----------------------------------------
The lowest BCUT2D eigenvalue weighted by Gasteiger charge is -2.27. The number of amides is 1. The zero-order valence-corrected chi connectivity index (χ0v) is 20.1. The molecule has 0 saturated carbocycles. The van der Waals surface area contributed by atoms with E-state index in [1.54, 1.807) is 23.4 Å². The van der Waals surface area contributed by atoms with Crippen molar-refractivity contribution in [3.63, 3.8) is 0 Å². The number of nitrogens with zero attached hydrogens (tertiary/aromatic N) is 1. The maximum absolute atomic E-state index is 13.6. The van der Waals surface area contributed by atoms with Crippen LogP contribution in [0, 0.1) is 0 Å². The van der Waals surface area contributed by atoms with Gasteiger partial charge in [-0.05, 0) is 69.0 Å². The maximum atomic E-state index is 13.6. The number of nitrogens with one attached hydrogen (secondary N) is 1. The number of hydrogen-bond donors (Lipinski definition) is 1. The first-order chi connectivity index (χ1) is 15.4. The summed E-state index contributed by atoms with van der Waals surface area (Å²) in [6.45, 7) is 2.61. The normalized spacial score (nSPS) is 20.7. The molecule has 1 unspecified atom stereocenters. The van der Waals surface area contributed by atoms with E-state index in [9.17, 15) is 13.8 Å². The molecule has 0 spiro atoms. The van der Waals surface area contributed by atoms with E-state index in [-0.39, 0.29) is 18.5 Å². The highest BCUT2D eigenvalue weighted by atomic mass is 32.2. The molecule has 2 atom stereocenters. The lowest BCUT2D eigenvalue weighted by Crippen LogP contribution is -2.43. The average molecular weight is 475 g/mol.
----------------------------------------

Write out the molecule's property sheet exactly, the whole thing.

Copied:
The lowest BCUT2D eigenvalue weighted by Gasteiger charge is -2.27. The number of amides is 1. The zero-order valence-corrected chi connectivity index (χ0v) is 20.1. The molecule has 0 saturated carbocycles. The van der Waals surface area contributed by atoms with E-state index in [1.54, 1.807) is 23.4 Å². The van der Waals surface area contributed by atoms with Crippen molar-refractivity contribution in [3.63, 3.8) is 0 Å². The number of nitrogens with zero attached hydrogens (tertiary/aromatic N) is 1. The maximum absolute atomic E-state index is 13.6. The van der Waals surface area contributed by atoms with Crippen LogP contribution in [0, 0.1) is 0 Å². The van der Waals surface area contributed by atoms with Gasteiger partial charge in [-0.05, 0) is 69.0 Å². The maximum atomic E-state index is 13.6. The number of nitrogens with one attached hydrogen (secondary N) is 1. The number of hydrogen-bond donors (Lipinski definition) is 1. The first-order chi connectivity index (χ1) is 15.4. The summed E-state index contributed by atoms with van der Waals surface area (Å²) in [6.45, 7) is 2.61. The normalized spacial score (nSPS) is 20.7. The molecule has 1 unspecified atom stereocenters. The van der Waals surface area contributed by atoms with E-state index in [9.17, 15) is 13.8 Å². The molecule has 0 spiro atoms. The van der Waals surface area contributed by atoms with E-state index in [-0.39, 0.29) is 18.5 Å². The highest BCUT2D eigenvalue weighted by atomic mass is 32.2. The molecule has 2 atom stereocenters. The lowest BCUT2D eigenvalue weighted by Crippen LogP contribution is -2.43. The average molecular weight is 475 g/mol.